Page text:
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September/October 2021

Over the last two decades, thousands of tiny houses have popped up across North America, creating a new lifestyle trend and a slew of first-time home buyers. But why is this movement at a standstill in the North?

Photo by Charlotte Morritt-Jacobs

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July/August 2021

Post secondary students from Rankin Inlet learn through the Inshore Rescue Boat program.

Search and rescue missions can be dangerous. There are many risks and sometimes team members risk not making it back home. So what is it that makes people put their own lives on the line for others?

Photo courtesy Inshore Rescue Boat Rankin Inlet

July/August 2021

Cat McGurk braces herself as she wades through the frozen water.

Jumping into a hole in the frozen lake may seem like an extreme challenge to some. For Cat McGurk, it’s a form of meditation.

PHOTO PAT KANE/NATIONAL GEOGRAPHIC SOCIETY COVID-19 EMERGENCY FUND FOR JOURNALISTS

July/August 2021

Jeff Faulkner with his De Havilland Otter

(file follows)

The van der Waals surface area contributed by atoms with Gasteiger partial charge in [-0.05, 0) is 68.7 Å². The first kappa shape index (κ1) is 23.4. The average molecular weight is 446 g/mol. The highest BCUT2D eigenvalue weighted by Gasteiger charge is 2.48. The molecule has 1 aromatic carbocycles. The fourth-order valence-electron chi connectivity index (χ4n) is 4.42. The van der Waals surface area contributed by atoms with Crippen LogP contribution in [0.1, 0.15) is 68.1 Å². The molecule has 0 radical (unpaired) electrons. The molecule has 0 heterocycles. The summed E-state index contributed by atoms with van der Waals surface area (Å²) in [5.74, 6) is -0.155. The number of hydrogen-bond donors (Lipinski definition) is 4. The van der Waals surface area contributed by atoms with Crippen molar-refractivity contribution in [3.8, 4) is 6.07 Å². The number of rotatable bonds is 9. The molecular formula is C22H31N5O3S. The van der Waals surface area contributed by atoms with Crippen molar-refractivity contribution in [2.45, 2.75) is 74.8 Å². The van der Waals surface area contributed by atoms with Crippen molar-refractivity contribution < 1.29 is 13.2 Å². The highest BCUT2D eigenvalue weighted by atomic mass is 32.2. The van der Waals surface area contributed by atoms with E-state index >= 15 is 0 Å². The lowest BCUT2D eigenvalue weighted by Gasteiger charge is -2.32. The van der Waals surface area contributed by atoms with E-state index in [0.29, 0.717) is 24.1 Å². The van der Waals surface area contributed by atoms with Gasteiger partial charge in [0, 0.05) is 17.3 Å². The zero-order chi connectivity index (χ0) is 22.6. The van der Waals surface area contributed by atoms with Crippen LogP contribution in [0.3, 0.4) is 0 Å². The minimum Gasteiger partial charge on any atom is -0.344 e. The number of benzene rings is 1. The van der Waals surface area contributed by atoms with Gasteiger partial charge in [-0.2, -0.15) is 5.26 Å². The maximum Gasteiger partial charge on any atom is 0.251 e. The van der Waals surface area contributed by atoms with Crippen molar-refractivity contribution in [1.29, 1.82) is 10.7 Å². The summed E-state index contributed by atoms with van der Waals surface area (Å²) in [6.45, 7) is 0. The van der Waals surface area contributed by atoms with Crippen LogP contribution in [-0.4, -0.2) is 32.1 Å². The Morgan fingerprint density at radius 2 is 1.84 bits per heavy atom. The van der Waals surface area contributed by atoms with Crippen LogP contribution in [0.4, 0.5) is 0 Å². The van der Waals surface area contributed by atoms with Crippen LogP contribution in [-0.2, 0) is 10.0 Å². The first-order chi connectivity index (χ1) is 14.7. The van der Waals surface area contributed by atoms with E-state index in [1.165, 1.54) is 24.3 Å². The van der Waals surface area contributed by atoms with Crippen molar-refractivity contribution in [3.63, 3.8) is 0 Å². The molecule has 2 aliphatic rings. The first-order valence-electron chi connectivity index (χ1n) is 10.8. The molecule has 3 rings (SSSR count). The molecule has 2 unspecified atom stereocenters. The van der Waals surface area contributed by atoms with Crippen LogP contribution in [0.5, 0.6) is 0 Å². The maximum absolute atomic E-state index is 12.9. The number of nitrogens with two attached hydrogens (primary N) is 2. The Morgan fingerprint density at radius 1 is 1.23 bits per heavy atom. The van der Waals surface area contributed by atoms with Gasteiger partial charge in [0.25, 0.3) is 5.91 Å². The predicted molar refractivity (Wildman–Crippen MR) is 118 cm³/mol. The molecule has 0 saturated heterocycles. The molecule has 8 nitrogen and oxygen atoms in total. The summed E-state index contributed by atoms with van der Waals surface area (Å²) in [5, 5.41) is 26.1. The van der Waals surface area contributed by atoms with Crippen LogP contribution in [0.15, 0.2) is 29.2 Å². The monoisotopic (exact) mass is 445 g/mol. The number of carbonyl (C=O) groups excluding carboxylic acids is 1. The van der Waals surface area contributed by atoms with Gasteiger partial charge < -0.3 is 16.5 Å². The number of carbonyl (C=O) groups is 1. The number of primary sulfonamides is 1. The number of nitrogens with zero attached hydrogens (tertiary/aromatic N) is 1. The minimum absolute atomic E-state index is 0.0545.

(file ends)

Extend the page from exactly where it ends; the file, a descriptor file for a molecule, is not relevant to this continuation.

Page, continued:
When you look up at the northern skies, chances are more likely you’ll see an aging De Havilland Beaver or Otter than a sleek 21st century aircraft. That’s because aviators across the North are dedicated to reviving old aircraft and northern aviation companies are keeping them in A-1 flying condition. But with all the time, money and energy it takes to keep them running, is it worth it?

Photo courtesy Jeff Faulkner

July/August 2021

When you think of music in the Arctic, the button accordion isn’t always the first instrument that comes to mind.

In the Arctic, the accordion is an everlasting tradition, connecting today’s players with past generations.

Photo screen shot by Qaggiavuut Performing Arts Centre